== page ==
Where to Eat in Jamaica

Updated: Nov 3, 2018

While visiting Jamaica, we wanted to try as many authentic meals as we could. To start the day off, I would usually get coffee and breakfast from the Yoga Center. The ladies in the kitchen were so kind and would always make my coffee perfectly, their trick was using sweetened condensed milk. (To read more about the where to stay and visit in Jamaica click here). Blue Mountain coffee is amazing and I had to get some when I returned to the states! I tried their veggie omelet, french toast (pictured), along with the traditional Jamaican breakfast of ackee and saltfish. Akee is the national fruit of Jamaica and is used in multiple ways. When it is cooked with certain foods it will bring out a different taste, for example when cooked with fish it brings out an egg flavor.

The best place for a real Jamaican lunch or dinner is Sweet Spot, located less than a mile north from the yoga center. I was a huge fan of their jerk chicken (pictured), always paired with rice and beans. I also tried curried conch (pictured) and ox tail.

Jamaica is mostly known for their rum punch, but for the best dirty bananas visit Yellow Bird, a bar only a half mile north of the yoga center. It is a square shaped hut right on the beach where they blend up your drink with fresh bananas. There was also a lady selling home-made coconut cakes and chocolate cakes that were delicious.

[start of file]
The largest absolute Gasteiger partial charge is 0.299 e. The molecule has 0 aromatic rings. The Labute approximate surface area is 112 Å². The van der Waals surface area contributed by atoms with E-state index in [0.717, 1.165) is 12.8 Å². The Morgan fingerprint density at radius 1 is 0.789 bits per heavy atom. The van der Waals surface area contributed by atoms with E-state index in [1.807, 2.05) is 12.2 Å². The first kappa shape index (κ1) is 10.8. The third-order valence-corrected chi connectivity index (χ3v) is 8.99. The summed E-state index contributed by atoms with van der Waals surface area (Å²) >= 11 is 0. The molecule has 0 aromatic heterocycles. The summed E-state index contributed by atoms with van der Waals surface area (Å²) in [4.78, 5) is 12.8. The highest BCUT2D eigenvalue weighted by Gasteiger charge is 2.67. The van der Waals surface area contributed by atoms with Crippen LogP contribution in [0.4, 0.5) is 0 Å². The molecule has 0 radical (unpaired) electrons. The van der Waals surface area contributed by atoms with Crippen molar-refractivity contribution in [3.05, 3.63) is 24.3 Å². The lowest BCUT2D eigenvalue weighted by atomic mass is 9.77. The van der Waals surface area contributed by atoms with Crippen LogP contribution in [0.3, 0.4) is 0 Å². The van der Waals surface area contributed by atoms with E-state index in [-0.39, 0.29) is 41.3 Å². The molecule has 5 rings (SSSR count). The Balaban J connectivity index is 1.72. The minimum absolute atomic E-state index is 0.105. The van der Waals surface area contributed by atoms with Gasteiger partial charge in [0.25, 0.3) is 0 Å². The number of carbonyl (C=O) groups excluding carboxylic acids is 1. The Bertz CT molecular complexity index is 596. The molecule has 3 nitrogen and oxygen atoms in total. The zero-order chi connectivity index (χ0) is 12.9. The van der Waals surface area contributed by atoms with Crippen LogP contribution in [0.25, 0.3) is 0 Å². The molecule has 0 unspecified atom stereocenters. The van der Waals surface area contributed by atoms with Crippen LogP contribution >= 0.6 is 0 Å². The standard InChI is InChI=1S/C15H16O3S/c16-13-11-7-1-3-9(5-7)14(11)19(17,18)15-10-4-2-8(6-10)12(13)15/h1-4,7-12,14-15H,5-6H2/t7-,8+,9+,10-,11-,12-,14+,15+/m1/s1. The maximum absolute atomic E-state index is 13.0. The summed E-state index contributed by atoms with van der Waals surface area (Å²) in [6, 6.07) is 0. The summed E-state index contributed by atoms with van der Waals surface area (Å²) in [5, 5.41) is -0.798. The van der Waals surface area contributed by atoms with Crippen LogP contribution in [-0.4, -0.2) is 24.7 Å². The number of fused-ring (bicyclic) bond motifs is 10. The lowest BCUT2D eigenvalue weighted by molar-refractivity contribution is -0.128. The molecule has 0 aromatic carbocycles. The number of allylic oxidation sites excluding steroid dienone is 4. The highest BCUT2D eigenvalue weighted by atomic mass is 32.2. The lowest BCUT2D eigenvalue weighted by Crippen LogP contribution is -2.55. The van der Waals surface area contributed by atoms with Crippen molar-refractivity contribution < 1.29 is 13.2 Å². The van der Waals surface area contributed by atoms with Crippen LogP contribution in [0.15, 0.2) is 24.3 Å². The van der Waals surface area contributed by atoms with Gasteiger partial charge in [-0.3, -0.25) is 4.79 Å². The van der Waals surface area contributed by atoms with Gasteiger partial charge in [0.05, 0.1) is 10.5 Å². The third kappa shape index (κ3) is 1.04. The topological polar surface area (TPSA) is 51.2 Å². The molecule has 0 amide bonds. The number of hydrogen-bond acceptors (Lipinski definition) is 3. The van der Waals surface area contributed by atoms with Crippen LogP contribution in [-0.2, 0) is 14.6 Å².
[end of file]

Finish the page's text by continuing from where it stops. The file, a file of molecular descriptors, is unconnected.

While sitting on the beach, many vendors would be passing by offering their craft, food, and drink. My favorite beach snack was the chicken patties. Spicy chicken with beans enclosed in a breaded crust, still hot from the oven, wrapped in foil. There was also a small shop, Unity Park Cafe (pictured), near the yoga center that had them as well!

Other vendors walking down the beach included fresh fruit, freshly squeezed juice, coconut cakes, rum cakes, and much more! Along the beach there are many restaurants, shops, vendors, and small cafes. I visited a small smoothie shack (pictured) and got a fruit smoothie made with organic strawberries, bananas, papaya, and mango.

Along the road we would find fresh fruit and veggie stands where they sold freshly picked harvests from their gardens. We purchased oranges, star apples, apples, avocados, and aloe (pictured). There are also ice cold jelly carts along the roads in the town that sell fresh coconuts that they cut open for you (pictured). They’re always refreshing on a hot day!

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